The board recently took some flak for the controversial ban of a documentary.
The National Film and Video Censors Board (NFVCB) on Monday re-stated its commitment at ensuring adequate guidelines and classification to protect sensibility of film consumers.
Patricia Bala, the acting director-general of the board, said this during the inaugural consumer forum, organised by the board in Abuja.
The forum was organised to engage film stakeholders, filmmakers and the board to work together positively to transform the society through films and video works.
“The consumers are the stamina in the industry. Therefore, we should produce films that would not harm their passions and destiny,’’ she said.
Ms. Bala pleaded with Nigerians to help in fighting the challenges facing the industry.
She listed the challenges to include piracy, content suitability, marketing and distribution.
While commending the contributions of filmmakers to the growth of the industry, Ms. Bala said that the problem of incessant repetition of story lines should be addressed.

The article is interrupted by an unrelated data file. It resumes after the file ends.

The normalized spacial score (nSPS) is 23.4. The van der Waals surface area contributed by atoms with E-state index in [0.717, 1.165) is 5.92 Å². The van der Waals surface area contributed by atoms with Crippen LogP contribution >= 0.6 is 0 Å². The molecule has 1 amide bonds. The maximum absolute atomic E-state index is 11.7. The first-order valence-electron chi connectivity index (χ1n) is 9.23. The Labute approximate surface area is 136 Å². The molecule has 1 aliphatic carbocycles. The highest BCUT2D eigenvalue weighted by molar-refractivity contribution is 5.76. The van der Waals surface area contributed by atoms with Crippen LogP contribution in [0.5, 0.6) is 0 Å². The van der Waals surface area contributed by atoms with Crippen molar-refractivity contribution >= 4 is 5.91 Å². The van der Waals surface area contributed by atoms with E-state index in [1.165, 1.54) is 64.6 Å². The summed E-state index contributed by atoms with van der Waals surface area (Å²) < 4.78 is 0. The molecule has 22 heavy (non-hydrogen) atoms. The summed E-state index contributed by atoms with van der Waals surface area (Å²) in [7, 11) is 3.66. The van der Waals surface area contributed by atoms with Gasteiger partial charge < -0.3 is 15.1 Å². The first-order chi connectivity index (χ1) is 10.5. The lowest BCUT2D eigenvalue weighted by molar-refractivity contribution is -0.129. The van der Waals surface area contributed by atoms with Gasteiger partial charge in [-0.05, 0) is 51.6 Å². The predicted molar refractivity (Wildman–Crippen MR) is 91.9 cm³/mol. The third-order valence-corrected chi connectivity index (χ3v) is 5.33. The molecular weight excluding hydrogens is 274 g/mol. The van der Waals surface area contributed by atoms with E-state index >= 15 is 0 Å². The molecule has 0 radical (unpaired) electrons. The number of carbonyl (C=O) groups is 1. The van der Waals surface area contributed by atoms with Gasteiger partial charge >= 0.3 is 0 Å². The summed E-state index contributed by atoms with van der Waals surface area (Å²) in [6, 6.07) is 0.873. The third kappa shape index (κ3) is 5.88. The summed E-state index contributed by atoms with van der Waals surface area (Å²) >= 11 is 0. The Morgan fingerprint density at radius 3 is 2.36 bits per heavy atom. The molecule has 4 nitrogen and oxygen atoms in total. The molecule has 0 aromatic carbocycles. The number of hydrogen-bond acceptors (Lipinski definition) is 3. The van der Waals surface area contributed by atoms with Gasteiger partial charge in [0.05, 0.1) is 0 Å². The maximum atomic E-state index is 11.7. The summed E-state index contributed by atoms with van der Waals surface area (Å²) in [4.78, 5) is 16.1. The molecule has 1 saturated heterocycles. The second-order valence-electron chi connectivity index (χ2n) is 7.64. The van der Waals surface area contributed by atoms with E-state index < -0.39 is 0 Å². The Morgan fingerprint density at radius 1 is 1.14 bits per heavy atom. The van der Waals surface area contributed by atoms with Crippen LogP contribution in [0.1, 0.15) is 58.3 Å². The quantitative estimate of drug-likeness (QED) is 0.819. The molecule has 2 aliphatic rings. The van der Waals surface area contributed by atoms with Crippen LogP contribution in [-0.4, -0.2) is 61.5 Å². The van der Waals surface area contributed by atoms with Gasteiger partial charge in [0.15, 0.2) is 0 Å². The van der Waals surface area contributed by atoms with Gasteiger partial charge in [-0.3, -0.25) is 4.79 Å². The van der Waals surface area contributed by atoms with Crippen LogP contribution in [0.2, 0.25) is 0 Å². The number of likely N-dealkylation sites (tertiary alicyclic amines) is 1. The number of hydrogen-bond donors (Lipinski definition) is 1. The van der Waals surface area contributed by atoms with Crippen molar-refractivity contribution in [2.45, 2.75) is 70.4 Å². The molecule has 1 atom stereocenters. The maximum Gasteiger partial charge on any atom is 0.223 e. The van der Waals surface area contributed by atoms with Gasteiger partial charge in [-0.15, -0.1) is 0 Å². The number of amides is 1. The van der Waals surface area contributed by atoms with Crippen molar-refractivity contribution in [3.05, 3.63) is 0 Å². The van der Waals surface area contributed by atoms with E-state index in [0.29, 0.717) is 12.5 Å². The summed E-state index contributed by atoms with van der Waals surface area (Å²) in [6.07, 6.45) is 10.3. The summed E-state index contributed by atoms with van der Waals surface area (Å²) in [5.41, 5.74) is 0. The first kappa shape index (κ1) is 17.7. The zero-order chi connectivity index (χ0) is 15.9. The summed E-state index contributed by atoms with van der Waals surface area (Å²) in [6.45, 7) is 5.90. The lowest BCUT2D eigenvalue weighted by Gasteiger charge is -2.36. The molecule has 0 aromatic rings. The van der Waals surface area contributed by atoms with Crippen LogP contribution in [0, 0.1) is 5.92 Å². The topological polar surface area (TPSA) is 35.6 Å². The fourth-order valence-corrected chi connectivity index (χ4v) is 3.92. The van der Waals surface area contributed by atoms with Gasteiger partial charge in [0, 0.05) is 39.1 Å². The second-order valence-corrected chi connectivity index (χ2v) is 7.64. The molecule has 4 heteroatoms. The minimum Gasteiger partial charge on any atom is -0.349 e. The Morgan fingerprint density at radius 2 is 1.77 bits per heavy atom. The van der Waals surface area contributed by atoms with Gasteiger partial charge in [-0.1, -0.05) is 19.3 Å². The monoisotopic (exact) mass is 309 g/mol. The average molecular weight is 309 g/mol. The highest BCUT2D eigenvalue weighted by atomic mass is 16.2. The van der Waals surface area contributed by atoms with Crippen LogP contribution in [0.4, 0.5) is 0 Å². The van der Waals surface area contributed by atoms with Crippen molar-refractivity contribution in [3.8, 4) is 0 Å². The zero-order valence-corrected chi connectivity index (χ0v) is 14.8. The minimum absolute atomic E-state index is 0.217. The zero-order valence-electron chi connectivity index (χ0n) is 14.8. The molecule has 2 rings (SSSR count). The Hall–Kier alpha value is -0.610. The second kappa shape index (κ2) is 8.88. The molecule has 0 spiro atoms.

“There is an overwhelming consensus that the movie industry needs reform, especially in relation to the movies that are being sent to the market.
“There is, therefore, the need to work with stakeholders and producers on ways out of the box and create movies that will stand the test of time,” she said.
Among those at the interactive forum were Tom Adaba, a former Director-General of Nigeria Broadcasting Commission, and Emeka Mba, a former Director-General of NFVCB.
Others are Prof. Egwuwgu Illah, from University of Jos; Abiodun Olumuyiwa of the Nigeria Protection Council; and Tony Ojobo, Director Public Affairs, Nigeria Communication Commission.
The censors’ board was recently criticised by Nigerians for its controversial ban of a documentary, Fueling Poverty, about the effects of corruption in the Nigerian oil industry.